And if it be urged that whoever is armed will act in the same way, whether mercenary or not, I reply that when arms have to be resorted to, either by a prince or a republic, then the prince ought to go in person and perform the duty of a captain; the republic has to send its citizens, and when one is sent who does not turn out satisfactorily, it ought to recall him, and when one is worthy, to hold him by the laws so that he does not leave the command. And experience has shown princes and republics, single-handed, making the greatest progress, and mercenaries doing nothing except damage; and it is more difficult to bring a republic, armed with its own arms, under the sway of one of its citizens than it is to bring one armed with foreign arms. Rome and Sparta stood for many ages armed and free. The Swiss are completely armed and quite free.
Of ancient mercenaries, for example, there are the Carthaginians, who were oppressed by their mercenary soldiers after the first war with the Romans, although the Carthaginians had their own citizens for captains. After the death of Epaminondas, Philip of Macedon was made captain of their soldiers by the Thebans, and after victory he took away their liberty.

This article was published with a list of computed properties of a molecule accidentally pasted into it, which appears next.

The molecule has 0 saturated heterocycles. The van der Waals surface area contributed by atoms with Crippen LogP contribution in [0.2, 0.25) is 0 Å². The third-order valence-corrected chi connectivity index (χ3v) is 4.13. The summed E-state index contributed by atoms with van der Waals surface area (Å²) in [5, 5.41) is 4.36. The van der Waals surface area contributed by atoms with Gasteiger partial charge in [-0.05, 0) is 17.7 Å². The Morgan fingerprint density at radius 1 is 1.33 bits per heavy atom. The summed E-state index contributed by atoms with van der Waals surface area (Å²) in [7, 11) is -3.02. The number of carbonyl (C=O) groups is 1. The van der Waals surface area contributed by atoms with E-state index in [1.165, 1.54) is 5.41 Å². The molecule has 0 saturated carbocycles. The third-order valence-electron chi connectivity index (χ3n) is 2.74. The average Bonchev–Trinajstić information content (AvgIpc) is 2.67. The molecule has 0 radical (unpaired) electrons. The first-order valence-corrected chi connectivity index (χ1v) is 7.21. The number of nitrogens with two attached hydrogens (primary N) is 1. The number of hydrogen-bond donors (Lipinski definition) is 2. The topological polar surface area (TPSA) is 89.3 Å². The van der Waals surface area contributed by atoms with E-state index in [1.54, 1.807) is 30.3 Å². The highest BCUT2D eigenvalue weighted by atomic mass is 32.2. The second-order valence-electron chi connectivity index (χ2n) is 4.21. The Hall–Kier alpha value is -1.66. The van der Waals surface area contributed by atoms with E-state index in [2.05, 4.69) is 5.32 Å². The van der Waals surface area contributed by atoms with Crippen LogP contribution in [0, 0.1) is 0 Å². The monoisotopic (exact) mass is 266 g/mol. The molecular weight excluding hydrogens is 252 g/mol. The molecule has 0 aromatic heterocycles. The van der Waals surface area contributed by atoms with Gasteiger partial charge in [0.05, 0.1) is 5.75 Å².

Duke Filippo being dead, the Milanese enlisted Francesco Sforza against the Venetians, and he, having overcome the enemy at Caravaggio, allied himself with them to crush the Milanese, his masters. His father, Sforza, having been engaged by Queen Johanna of Naples, left her unprotected, so that she was forced to throw herself into the arms of the King of Aragon, in order to save her kingdom.
And if the Venetians and Florentines formerly extended their dominions by these arms, and yet their captains did not make themselves princes, but have defended them, I reply that the Florentines in this case have been favored by chance, for of the able captains, of whom they might have stood in fear, some have not conquered, some have been opposed, and others have turned their ambitions elsewhere. One who did not conquer was Giovanni Acuto, and since he did not conquer his fidelity cannot be proved; but everyone will acknowledge that, had he conquered, the Florentines would have stood at his discretion. Sforza had the Bracceschi always against him, so they watched each other. Francesco turned his ambition to Lombardy; Braccio against the Church and the kingdom of Naples.
But let us come to that which happened a short while ago. The Florentines appointed as their captain [Paulo] Vitelli, a most prudent man, who from a private position had risen to the greatest renown. If this man had taken Pisa, nobody can deny that it would have been proper for the Florentines to keep in with him, for if he became the soldier of their enemies they had no means of resisting, and if they held to him they must obey him.